It has been obvious for years, if not decades, that going soft on criminals does not discourage them from committing crimes. It only shows them that they can break the law with minimal consequences.


OP-ED By Michael Letts/WND News Service. Used with permission.

OPINION: This article may contain commentary which reflects the author’s opinion.


As the problem has snowballed into an epidemic in the large Democrat-controlled cities, residents and businesses are fleeing the cities as soon as they can. It has reached the point that even Democrats are admitting being soft on crime doesn’t work.


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San Mateo County (California) Supervisor David Canepa backed Proposition 47, passed a decade ago. It drastically reduced penalties for shoplifting if the items are valued at less than $950. Many people say that it essentially legalized shoplifting in California.

Canepa said he saw the proposition as a way to give people serving long sentences for shoplifting a second chance.

“I thought it was a good idea then because we need to give people an opportunity, we need to give people a chance,” Canepa told CBS.

Canepa believed it was a second chance for the criminals to get their lives on track. The criminals saw it as a second chance to shoplift and get away with it. This has led to a surge in petty theft in the state.

Now, Canepa has admitted that he was wrong to back Prop. 47 in 2014. “I made a mistake. It was a big mistake, and you have to acknowledge your mistake,” he said. “By doing this, what we’ve done is we’re letting people take thousands and thousands of dollars. And why should people be subjugated? We can’t go on like this.”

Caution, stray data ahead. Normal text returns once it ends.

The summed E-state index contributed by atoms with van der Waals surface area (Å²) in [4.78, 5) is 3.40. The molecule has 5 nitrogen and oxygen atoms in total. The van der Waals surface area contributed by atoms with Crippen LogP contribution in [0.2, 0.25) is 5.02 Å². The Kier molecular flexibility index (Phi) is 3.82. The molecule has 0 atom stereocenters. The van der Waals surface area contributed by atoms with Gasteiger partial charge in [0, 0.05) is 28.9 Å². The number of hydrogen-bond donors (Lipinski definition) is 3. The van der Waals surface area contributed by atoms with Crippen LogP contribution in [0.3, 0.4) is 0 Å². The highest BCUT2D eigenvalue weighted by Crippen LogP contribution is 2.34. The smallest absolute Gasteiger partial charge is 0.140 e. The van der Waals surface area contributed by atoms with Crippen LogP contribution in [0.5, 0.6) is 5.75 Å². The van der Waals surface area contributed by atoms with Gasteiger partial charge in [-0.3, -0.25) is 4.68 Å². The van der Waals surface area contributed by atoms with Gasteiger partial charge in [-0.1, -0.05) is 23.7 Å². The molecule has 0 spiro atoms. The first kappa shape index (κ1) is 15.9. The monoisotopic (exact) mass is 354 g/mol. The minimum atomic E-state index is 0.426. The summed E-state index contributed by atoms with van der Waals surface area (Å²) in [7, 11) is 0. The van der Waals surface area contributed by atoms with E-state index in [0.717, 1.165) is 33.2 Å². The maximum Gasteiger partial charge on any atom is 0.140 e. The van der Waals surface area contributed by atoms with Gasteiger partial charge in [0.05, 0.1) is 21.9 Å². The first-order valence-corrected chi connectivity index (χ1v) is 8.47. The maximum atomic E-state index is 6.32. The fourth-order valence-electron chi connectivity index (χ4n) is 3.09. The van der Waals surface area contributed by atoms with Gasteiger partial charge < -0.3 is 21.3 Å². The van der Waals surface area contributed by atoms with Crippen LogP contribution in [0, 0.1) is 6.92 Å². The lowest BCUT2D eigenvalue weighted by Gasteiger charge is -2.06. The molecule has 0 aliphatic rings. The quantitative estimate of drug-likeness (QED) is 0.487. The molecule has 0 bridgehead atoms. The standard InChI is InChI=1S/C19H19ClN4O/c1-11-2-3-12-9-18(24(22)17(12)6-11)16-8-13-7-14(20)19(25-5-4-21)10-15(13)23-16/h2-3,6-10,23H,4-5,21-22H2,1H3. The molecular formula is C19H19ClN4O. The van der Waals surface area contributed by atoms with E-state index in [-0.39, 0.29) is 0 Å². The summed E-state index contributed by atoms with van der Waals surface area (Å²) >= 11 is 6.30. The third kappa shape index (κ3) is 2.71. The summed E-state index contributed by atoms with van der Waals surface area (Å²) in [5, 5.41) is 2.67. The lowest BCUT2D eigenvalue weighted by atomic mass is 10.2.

On X (formerly Twitter), Canepa admitted that the state’s efforts to combat retail crime “is not working. $30 billion lost to national retail theft is an absolute outrage! The fear of organized retail theft is driving people away from our beloved shopping centers.”

He may have seen the data from the National Retail Federation (NRF). It showed retail theft and other inventory loss was $94.5 billion in 2021, up from $90.8 billion in 2020. Thirty-seven percent of that amount came from external theft (i.e., shoplifting), which amounted to $35 billion.

While admitting failure is a good first step, it needs to be followed up with actions that show the county leadership understands the problem, is taking it seriously, and will change how it deals with crime.

Canepa wrote on X that he will introduce legislation to form a task force in San Mateo County comprised of law enforcement and business leaders. Its goal will be to come up with new strategies and sentencing guidelines. It won’t be a quick fix, but it may be a step in the right direction.

However, Canepa appears to be in the minority among Democratic politicians. A Democrat recently tried to get Prop. 47 modified through amendments. This was the fifth time it had been tried and the fifth time the Democrat-controlled California Legislature killed it.

How much more will crime need to increase in California before enough of the legislators opens their eyes to see the truth and make positive changes?


Disclaimer: This article may contain commentary which reflects the author’s opinion.